2. Incorporate more superpower protein. I sold my family on the virtues of salmon long ago. Now it’s time for my dear ones to gain an affinity for things like sardines. If you’ve been in the vicinity of any print media lately (New York Times, Sunset magazine, and on and on), you’ll have noticed that sardines are having a so-healthy-you’re-a-darn-fool-not-to-eat-them-moment.

3. Find novel ways of using my worldly ingredients — the ones I bought rightfully, but nevertheless impulsively, that give a well-traveled air to my pantry, but that I don’t always know off-hand what to do with. Like my bottle of pomegranate molasses.

Tonight, it was Ottolenghi that leaped to my cause. The cookbook’s recipe for bulgur-stuffed sardines was made to meet all three of my goals, and allowed me to serve up the kind of bold flavor that always tastes so comforting at the end of a busy day.

I modified the original recipe to use the ingredients I had on hand, but intact are the most necessary ones, like those sardines and pomegranate molasses. And the spirit of the dish remains Ottolenghi all the way.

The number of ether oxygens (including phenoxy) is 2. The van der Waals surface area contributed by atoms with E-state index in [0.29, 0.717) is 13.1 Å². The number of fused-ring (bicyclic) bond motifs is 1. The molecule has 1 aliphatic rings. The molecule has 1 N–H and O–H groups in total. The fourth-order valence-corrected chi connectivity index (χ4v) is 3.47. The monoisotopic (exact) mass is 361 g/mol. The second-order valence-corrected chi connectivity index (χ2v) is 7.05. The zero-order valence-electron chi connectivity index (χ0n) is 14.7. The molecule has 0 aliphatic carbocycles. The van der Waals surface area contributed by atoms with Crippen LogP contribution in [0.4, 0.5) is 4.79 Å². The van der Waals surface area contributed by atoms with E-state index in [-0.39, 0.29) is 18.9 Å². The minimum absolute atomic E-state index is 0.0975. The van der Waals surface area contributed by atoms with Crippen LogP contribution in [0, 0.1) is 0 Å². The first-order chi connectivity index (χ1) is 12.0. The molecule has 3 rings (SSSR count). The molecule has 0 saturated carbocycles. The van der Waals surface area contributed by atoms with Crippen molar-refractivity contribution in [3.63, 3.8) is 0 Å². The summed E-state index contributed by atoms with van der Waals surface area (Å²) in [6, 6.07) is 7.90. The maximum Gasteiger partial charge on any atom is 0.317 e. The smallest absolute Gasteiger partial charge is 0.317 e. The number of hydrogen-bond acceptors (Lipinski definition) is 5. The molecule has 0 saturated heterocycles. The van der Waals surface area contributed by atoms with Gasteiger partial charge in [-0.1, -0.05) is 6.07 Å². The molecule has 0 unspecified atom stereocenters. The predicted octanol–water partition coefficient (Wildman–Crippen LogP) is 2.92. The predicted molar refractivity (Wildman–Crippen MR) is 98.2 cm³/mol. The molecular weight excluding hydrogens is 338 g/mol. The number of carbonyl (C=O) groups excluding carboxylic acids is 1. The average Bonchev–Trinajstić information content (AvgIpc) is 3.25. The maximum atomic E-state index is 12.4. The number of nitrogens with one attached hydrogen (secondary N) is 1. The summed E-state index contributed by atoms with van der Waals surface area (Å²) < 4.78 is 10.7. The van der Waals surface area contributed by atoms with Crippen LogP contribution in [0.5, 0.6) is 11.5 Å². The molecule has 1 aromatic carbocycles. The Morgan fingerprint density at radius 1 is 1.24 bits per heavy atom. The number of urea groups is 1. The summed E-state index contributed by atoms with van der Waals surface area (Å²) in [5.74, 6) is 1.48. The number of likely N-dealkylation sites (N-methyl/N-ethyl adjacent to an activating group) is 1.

Tilapia with Bulgur Stuffing and Sardines

adapted from Ottolenghi: The Cookbook

1/2 C medium bulgur
1/4 C golden raisins, chopped
1/4 C toasted pistachios, chopped
zest and juice of 1 lemon
2 tbsp chopped flat-leaf parsley
1/2 tsp ground cinnamon
1 tsp ground allspice
1 tbsp dried mint
2 garlic cloves, crushed
1/2 tbsp pomegranate molasses
kosher salt and black pepper
1 tsp sugar
2 tbsp extra-virgin olive oil
1 can boneless, skinless sardines, flaked
4 tilapia filets
lemon wedges, to serve

Put the bulgur in a bowl and cover with boiling water. Let sit for 20 to 30 minutes, until soft. Drain bulgur and return it to the bowl. To the bulgur, add the raisins, pistachios, zest, juice and parsley. Stir in the spices, mint, molasses, olive oil and sardines, then season with salt and pepper.

Heat the oven to 475 degrees and cover a baking sheet with parchment paper. Place the tilapia filets on the baking sheet, then spoon the bulgur mixture evenly among the filets, making a pile in the center of each filet. Grab both ends of one of the filets and bring the ends together, securing them to each other with a short wooden skewer. If any of the bulgur spills out the sides, gently press it back into the tilapia roll. Continue with the remaining filets. Place baking sheet in the oven and roast fish for 8 to 10 minutes, until just cooked through.